There is a diminished role for armed guards in contemporary maritime security despite increasing piracy threats, according to security experts.
Complexities around policing territorial waters have made the use of private maritime security companies (PMSCs) difficult in piracy hot spots, including West Africa. However, security experts agreed that they are still needed in Somalia, although their deployment should be reduced in numbers and voyage risk assessments prioritised.
“The deployment of such teams should be the exception and not the rule. As a decision it should be taken as a result of a careful and considered appreciation of the risks to vessel and crew, set against a number of factors as they are found at the time, and not as they have come to be understood as a result of legacy constructs of how risk once was,” said Munro Anderson, partner at Dryad Global.
PMSCs rose to prominence during 2007–2012, when Somalia was the global piracy hot spot. During its peak, Phil Diacon, CEO of Dryad Global, told SAS that PMSCs could charge up to USD50,000 a day for a 10-day transit for a four-person security team.
“In the early days of [the] Gulf of Aden or Somali piracy, PMSCs were popping up like mushrooms after the rain,” said David Friesem, director and head of advisory services at Risk Intelligence.
Despite Somalia no longer being a piracy hot spot and demand for PMSCs has decreased, Dryad Global published a due diligence checklist on 13 September on hiring armed guards.
This is in part due to enduring security risks for ships transiting the region as key pirate leaders in Somalia remain in power with adequate funding to carry out operations, according to John Steed, response co-ordinator of Hostage Support Partnership. Diacon also noted that certain P&I Clubs require vessels to have armed guards on board in exchange for reduced insurance premiums.
Anderson said that the deployment of armed security on board ships will always be needed. However, he stressed this would be in a reduced capacity and following the appropriate risk assessments.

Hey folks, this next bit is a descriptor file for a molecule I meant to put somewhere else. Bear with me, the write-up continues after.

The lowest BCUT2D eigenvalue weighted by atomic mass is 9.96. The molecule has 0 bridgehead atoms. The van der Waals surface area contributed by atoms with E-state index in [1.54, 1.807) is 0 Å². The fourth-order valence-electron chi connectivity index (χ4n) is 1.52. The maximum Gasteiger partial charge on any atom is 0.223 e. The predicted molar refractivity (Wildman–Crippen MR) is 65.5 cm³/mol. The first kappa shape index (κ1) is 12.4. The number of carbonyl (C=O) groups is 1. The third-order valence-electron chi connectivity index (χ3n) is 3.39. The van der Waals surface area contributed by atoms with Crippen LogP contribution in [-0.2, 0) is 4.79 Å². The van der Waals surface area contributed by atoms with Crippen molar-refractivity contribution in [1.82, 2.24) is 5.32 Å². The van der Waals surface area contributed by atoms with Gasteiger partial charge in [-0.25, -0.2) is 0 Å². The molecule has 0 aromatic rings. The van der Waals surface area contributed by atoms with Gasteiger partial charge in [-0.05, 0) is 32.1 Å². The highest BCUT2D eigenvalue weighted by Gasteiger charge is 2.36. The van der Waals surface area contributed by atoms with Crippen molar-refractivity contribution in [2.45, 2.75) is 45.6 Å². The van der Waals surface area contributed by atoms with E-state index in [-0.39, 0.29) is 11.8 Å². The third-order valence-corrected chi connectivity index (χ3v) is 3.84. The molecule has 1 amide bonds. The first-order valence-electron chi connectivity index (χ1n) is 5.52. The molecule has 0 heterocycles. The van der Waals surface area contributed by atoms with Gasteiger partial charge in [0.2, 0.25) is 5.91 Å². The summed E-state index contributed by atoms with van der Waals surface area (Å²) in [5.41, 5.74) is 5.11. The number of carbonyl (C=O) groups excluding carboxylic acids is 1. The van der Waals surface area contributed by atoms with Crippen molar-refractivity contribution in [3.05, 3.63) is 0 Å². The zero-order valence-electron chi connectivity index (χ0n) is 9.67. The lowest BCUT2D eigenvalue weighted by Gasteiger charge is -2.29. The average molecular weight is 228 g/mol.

Friesem echoed the idea by stating that PMSCs should only be deployed after a specific voyage risk assessment has been carried out. The assessments need to consider current threat, vessel specifics, mitigation measures, and company risk appetite.
Although armed guards have a high success rate in preventing pirates from boarding vessels, Peter Cook, director of maritime security consultancy at PCA Maritime, told SAS their use is not appropriate everywhere. West African countries surrounding the Gulf of Guinea (GoG), the current decade’s piracy hub, do not allow the use of armed guards in their territorial waters.
“The Nigerian Maritime Administration and Safety Agency [NIMASA] considers it an offence for a vessel sailing in Nigeria’s territorial waters to have any person described as a security guard and/or performing functions of a security expert or bridge advisor on board,” said Friesem. NIMASA and the Nigerian Navy only allow local escort vessels to provide security to ships transiting the GoG, which are also costlier than PMSCs.
Other potential new piracy hot spots for PMSCs, such as the Gulf of Mexico, appear to be closed off to them. Despite the US Marine Administration reporting a 300% increase in attacks in the region in April 2020, there has not been a similar surge in the deployment of PMSCs. Friesem noted that the Mexican Navy has committed significant resources to the area and established four monitoring zones that will be patrolled until 2024.
“The Bay of Campeche [Gulf of Mexico] is a rather small geographical area, and easy to patrol for the Mexican Navy. I believe that to some extent the threat has been inflated by PMSCs, who want to create new business,” said Lars Bergqvist, maritime security advisor at LB Marine Consultant. “However, the PMSCs will deal with the same problems as in [the] Gulf of Guinea, getting permission to operate in territorial waters.”